Current Biology - Infant Calming Responses during Maternal Carrying in Humans and Mice. Early talkers benefit from non-verbal clues › News in Science (ABC Science) News in Science Tuesday, 25 June 2013 Rachel SullivanABC Taking cues Giving toddlers non-verbal cues about words can have a big impact on their vocabulary three years later, according to new research.
The work, which was carried out by a research team from the University of Chicago and the University of Pennsylvania, found that differences in what children can see (non-verbal cues) while their parents are talking improved their vocabularies by 22 per cent three years later. "There are great differences between children in terms of when they start acquiring language and in how fast their vocabularies grow," says Dr Erica Cartmill, the study's lead author. "We know that some of these differences can be attributed to how much speech children hear, but that only explains a portion of the differences. " "We wanted to understand what other differences in children's early home environments might contribute to the differences we see when children are ready to enter school. " Helpful clues. 33 Activities Under $10 That Will Keep Your Kids Busy All Summer.
Indoor activities for toddlers? : ottawa. BBC Radio 4 Extra - The Hitchhiker's Guide to the Galaxy - The Hitchhiker's Guide to the Galaxy Game - 30th Anniversary Edition. We are Monopolatte. Ask us anything! : ottawa. Internet Archive puts classic 70s and 80s games online. 27 December 2013Last updated at 09:21 ET Classics like the original Donkey Kong can be found in the archive Classic video games from the 1970s and 1980s have been put online by the Internet Archive and can be played within a web browser for nothing.
The collection has launched with games from five early home consoles, including the Atari 2600 and Colecovision. The games do not have sound, but will soon, the Internet Archive said. "In coming months, the playable software collection will expand greatly," archivist Jason Scott wrote. "Making these vintage games available to the world, instantly, allows for commentary, education, enjoyment and memory for the history they are a part of. " Russian Ark. Russian Ark (Russian: Русский ковчег, Russkij Kovcheg) is a 2002 historical drama film directed by Alexander Sokurov.
It was filmed entirely in the Winter Palace of the Russian State Hermitage Museum using a single 96-minute Steadicam sequence shot. The film was entered into the 2002 Cannes Film Festival. An unnamed narrator wanders through the Winter Palace in Saint Petersburg. The narrator implies that he died in some horrible accident and is a ghost drifting through the palace. In each room, he encounters various real and fictional people from various periods in the city's 300-year history. Plot A grand ball follows, featuring music by Mikhail Glinka, with many of the participants in spectacular period costume, and a full orchestra conducted by Valery Gergiev, then a long final exit with a crowd down the grand staircase. Cast Production The film displays 33 rooms of the museum, which are filled with a cast of over 2,000 actors and 3 orchestras. Postproduction Japanese professor pushes for Hide and Seek at the Olympics. Untitled. NASA: The Sun’s Magnetic Field is about to Flip.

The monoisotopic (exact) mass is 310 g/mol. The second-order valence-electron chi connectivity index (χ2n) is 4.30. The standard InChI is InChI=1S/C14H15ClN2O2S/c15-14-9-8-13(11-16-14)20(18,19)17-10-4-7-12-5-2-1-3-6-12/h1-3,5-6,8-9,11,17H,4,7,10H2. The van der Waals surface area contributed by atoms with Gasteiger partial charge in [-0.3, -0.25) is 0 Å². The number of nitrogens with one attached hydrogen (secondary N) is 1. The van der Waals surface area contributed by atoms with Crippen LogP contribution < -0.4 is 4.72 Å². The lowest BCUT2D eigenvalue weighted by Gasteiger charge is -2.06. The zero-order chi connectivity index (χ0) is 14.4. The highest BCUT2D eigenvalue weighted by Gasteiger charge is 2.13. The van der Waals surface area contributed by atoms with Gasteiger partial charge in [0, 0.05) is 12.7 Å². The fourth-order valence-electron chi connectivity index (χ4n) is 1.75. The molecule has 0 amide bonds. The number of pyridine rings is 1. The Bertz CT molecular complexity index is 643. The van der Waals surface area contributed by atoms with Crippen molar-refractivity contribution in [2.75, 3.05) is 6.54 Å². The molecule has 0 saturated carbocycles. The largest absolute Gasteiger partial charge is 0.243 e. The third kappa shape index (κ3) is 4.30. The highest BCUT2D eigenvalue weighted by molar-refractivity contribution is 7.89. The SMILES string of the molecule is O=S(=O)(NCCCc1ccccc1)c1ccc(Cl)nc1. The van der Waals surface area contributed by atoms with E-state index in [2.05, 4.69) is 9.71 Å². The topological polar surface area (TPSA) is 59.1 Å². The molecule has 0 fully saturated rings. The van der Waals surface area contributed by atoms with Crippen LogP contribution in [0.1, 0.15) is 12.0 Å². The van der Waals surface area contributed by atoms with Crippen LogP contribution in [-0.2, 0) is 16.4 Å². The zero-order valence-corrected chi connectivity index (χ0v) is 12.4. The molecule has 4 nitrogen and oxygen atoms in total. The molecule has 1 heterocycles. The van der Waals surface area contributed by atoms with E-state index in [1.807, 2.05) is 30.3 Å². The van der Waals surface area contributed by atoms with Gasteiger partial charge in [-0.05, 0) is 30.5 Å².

Tony Phillips | NASA Science News Something big is about to happen on the sun. According to measurements from NASA-supported observatories, the sun’s vast magnetic field is about to flip. "It looks like we’re no more than 3 to 4 months away from a complete field reversal," says solar physicist Todd Hoeksema of Stanford University. "This change will have ripple effects throughout the solar system. " The sun’s magnetic field changes polarity approximately every 11 years. Hoeksema is the director of Stanford’s Wilcox Solar Observatory, one of the few observatories in the world that monitor the sun’s polar magnetic fields. Solar physicist Phil Scherrer, also at Stanford, describes what happens: "The sun’s polar magnetic fields weaken, go to zero, and then emerge again with the opposite polarity.
A reversal of the sun’s magnetic field is, literally, a big event. When solar physicists talk about solar field reversals, their conversation often centers on the "current sheet. " Paul A.
Car Stereos. Hiring. Science. Exclusive: Nerf’s Newest Gun Fires 100 Feet. Sniping our fellow editors is a much-beloved and long-standing tradition here at Popular Science HQ.
Trouble is: our long hallways leave us no escape from our all too well-armed victims. That won't be the case for much longer; soon, we can be snipers. We got a sneak peek at the longest-range Nerf gun in history, the 100-foot-firing N-Strike Elite Centurion. The Centurion is the first in a new line of Nerf guns that use MEGA darts. The darts are about twice the size of typical Nerf darts, which engineers say helps them get the momentum they need to fly further. To get the velocity necessary (nearly 55 mph) to catapult ammo one-third of a football field, the designers had to supersize the typical Nerf launch mechanism.
As for the gun itself, we'll be blunt: this thing is freaking huge.